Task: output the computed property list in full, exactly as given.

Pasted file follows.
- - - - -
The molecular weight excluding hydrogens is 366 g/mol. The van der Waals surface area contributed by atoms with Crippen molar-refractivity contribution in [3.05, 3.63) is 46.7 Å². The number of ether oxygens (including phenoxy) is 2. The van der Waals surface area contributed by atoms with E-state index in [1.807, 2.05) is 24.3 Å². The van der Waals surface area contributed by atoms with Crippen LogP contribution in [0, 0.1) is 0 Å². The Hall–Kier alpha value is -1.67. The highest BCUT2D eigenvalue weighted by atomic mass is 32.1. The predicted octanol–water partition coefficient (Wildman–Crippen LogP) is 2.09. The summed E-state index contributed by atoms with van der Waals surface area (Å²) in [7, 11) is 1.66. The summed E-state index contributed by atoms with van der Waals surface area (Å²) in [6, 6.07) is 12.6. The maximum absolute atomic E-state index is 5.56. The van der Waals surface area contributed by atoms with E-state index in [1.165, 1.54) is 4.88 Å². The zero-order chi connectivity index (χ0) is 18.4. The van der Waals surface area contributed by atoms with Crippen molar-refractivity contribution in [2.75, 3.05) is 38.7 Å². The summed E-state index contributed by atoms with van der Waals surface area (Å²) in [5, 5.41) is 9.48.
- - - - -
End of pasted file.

The molecular weight excluding hydrogens is 366 g/mol. The van der Waals surface area contributed by atoms with Crippen molar-refractivity contribution in [3.05, 3.63) is 46.7 Å². The number of ether oxygens (including phenoxy) is 2. The van der Waals surface area contributed by atoms with E-state index in [1.807, 2.05) is 24.3 Å². The van der Waals surface area contributed by atoms with Crippen LogP contribution in [0, 0.1) is 0 Å². The Hall–Kier alpha value is -1.67. The highest BCUT2D eigenvalue weighted by atomic mass is 32.1. The predicted octanol–water partition coefficient (Wildman–Crippen LogP) is 2.09. The summed E-state index contributed by atoms with van der Waals surface area (Å²) in [7, 11) is 1.66. The summed E-state index contributed by atoms with van der Waals surface area (Å²) in [6, 6.07) is 12.6. The maximum absolute atomic E-state index is 5.56. The van der Waals surface area contributed by atoms with E-state index in [1.165, 1.54) is 4.88 Å². The zero-order chi connectivity index (χ0) is 18.4. The van der Waals surface area contributed by atoms with Crippen molar-refractivity contribution in [2.75, 3.05) is 38.7 Å². The summed E-state index contributed by atoms with van der Waals surface area (Å²) in [5, 5.41) is 9.48.